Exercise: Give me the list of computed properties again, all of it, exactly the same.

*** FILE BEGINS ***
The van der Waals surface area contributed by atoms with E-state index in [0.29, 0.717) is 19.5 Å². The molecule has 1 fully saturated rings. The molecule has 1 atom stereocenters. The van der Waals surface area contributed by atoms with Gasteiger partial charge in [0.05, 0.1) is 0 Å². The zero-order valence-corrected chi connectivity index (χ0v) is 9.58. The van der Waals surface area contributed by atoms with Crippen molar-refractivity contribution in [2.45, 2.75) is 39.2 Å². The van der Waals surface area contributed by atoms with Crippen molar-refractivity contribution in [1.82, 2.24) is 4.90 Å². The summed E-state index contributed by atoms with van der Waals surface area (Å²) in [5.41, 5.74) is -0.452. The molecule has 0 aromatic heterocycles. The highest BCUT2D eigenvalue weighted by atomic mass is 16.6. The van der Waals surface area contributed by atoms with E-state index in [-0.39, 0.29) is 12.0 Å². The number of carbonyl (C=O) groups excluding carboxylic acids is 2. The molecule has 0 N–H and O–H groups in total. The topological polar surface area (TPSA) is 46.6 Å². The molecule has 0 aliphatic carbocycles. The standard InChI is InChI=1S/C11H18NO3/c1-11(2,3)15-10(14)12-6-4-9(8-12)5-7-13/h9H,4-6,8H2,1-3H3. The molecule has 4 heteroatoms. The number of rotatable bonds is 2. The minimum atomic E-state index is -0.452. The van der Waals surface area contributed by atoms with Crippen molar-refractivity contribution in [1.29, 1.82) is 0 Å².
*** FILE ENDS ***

The van der Waals surface area contributed by atoms with E-state index in [0.29, 0.717) is 19.5 Å². The molecule has 1 fully saturated rings. The molecule has 1 atom stereocenters. The van der Waals surface area contributed by atoms with Gasteiger partial charge in [0.05, 0.1) is 0 Å². The zero-order valence-corrected chi connectivity index (χ0v) is 9.58. The van der Waals surface area contributed by atoms with Crippen molar-refractivity contribution in [2.45, 2.75) is 39.2 Å². The van der Waals surface area contributed by atoms with Crippen molar-refractivity contribution in [1.82, 2.24) is 4.90 Å². The summed E-state index contributed by atoms with van der Waals surface area (Å²) in [5.41, 5.74) is -0.452. The molecule has 0 aromatic heterocycles. The highest BCUT2D eigenvalue weighted by atomic mass is 16.6. The van der Waals surface area contributed by atoms with E-state index in [-0.39, 0.29) is 12.0 Å². The number of carbonyl (C=O) groups excluding carboxylic acids is 2. The molecule has 0 N–H and O–H groups in total. The topological polar surface area (TPSA) is 46.6 Å². The molecule has 0 aliphatic carbocycles. The standard InChI is InChI=1S/C11H18NO3/c1-11(2,3)15-10(14)12-6-4-9(8-12)5-7-13/h9H,4-6,8H2,1-3H3. The molecule has 4 heteroatoms. The number of rotatable bonds is 2. The minimum atomic E-state index is -0.452. The van der Waals surface area contributed by atoms with Crippen molar-refractivity contribution in [1.29, 1.82) is 0 Å².